Rather than exporting the stuff it would be strategically smarter to build out the residential distribution system in the Northeast but no one asked me.
Here are today's economics, via the AP:
...Cheniere hopes to export 2.6 billion cubic feet of gas per day, about 4 percent of daily U.S. production.Here's Bloomberg via the Houston Chronicle's FuelFix blog:
U.S. natural gas futures closed at $2.55 per thousand cubic feet on Friday. It costs about $3 per thousand cubic feet to liquefy the gas. LNG sells for roughly $10 per thousand cubic feet in Western Europe and $15 in Asia...
Blackstone Commits $2 billion to Cheniere Gas-export Plant
Cheniere Energy Partners LP, operator of the largest U.S. natural gas-import terminal, said Blackstone Group LP agreed to invest $2 billion toward construction of a $10 billion plant to export the fuel.
The investment by the New York-based private equity firm may help convince creditors to lend the rest of the money needed to begin construction of the facility in southwest Louisiana. Cheniere, which has been seeking to add export capacity to its import terminal since 2010, plans to begin construction by the end of June, Chairman and Chief Executive Officer Charif Souki said in a statement.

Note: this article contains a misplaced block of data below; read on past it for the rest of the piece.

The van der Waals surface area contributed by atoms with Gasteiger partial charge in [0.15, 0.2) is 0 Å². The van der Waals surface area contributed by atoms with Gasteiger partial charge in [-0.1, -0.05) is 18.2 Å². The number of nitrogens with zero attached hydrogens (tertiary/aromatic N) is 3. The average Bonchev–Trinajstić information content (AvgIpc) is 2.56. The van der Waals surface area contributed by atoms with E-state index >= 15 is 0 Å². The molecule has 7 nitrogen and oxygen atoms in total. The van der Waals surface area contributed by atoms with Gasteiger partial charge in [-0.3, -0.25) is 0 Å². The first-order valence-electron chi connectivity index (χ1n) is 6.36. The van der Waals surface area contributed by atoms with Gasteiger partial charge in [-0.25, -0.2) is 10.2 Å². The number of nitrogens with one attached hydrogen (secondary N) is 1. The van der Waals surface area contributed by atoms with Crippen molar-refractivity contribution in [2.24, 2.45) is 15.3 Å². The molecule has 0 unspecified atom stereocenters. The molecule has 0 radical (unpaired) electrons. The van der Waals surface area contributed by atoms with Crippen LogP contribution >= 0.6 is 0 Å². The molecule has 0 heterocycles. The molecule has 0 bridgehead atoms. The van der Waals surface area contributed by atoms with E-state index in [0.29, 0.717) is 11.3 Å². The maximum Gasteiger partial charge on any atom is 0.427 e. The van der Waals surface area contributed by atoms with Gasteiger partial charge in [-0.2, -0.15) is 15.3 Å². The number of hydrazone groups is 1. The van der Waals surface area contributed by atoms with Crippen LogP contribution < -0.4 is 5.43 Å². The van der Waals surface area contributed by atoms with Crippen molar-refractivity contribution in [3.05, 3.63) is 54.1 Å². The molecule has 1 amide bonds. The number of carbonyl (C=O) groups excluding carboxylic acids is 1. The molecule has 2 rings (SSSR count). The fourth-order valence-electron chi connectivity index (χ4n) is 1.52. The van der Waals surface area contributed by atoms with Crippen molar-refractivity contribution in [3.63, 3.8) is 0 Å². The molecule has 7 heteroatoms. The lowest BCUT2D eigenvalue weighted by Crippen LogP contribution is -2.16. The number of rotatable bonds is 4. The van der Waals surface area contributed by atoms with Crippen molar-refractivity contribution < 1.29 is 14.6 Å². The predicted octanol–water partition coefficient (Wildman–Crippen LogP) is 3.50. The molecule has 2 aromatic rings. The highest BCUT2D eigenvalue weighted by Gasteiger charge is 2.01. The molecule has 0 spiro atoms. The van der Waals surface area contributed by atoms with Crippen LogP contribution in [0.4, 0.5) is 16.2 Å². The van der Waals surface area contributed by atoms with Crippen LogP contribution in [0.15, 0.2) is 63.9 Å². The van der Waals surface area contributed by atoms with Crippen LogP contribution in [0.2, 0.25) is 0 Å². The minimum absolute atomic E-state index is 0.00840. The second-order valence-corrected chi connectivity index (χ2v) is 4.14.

A flood of gas from shale and other unconventional North American rock formations produced a surfeit of the furnace and factory fuel that pushed the price to the lowest in a decade. ConocoPhillips, Apache Inc. and Sempra Energy are advancing plans to ship gas in liquid form aboard tankers to overseas markets such as Japan and Spain, where it commands higher prices.
“The U.S. now has some of the cheapest gas in the world,” Leonard Coburn, president of Washington-based Coburn International Energy Consultants LLC, said in a telephone interview. “The gas glut has got people seriously talking about exporting.”...MORE